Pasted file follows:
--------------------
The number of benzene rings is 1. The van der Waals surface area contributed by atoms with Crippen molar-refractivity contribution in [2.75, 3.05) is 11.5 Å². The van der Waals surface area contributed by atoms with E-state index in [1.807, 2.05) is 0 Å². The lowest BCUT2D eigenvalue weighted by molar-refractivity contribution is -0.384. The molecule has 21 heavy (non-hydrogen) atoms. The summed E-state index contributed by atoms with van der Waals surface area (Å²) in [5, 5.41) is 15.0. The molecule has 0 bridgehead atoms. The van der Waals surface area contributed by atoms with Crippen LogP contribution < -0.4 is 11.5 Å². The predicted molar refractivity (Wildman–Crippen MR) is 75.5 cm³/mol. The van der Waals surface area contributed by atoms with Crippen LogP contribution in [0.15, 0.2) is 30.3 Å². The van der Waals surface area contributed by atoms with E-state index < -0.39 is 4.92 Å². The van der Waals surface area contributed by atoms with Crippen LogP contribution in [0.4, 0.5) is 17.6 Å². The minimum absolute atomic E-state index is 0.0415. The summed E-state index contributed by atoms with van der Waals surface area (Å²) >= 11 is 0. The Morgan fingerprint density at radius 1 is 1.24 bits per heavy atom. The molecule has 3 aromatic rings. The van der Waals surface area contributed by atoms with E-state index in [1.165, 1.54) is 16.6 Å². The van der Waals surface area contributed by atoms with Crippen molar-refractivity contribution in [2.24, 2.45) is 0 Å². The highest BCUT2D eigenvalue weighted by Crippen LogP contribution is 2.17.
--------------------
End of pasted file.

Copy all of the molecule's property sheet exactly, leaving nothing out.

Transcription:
The number of benzene rings is 1. The van der Waals surface area contributed by atoms with Crippen molar-refractivity contribution in [2.75, 3.05) is 11.5 Å². The van der Waals surface area contributed by atoms with E-state index in [1.807, 2.05) is 0 Å². The lowest BCUT2D eigenvalue weighted by molar-refractivity contribution is -0.384. The molecule has 21 heavy (non-hydrogen) atoms. The summed E-state index contributed by atoms with van der Waals surface area (Å²) in [5, 5.41) is 15.0. The molecule has 0 bridgehead atoms. The van der Waals surface area contributed by atoms with Crippen LogP contribution < -0.4 is 11.5 Å². The predicted molar refractivity (Wildman–Crippen MR) is 75.5 cm³/mol. The van der Waals surface area contributed by atoms with Crippen LogP contribution in [0.15, 0.2) is 30.3 Å². The van der Waals surface area contributed by atoms with E-state index < -0.39 is 4.92 Å². The van der Waals surface area contributed by atoms with Crippen LogP contribution in [0.4, 0.5) is 17.6 Å². The minimum absolute atomic E-state index is 0.0415. The summed E-state index contributed by atoms with van der Waals surface area (Å²) >= 11 is 0. The Morgan fingerprint density at radius 1 is 1.24 bits per heavy atom. The molecule has 3 aromatic rings. The van der Waals surface area contributed by atoms with E-state index in [1.165, 1.54) is 16.6 Å². The van der Waals surface area contributed by atoms with Crippen molar-refractivity contribution in [2.24, 2.45) is 0 Å². The highest BCUT2D eigenvalue weighted by Crippen LogP contribution is 2.17.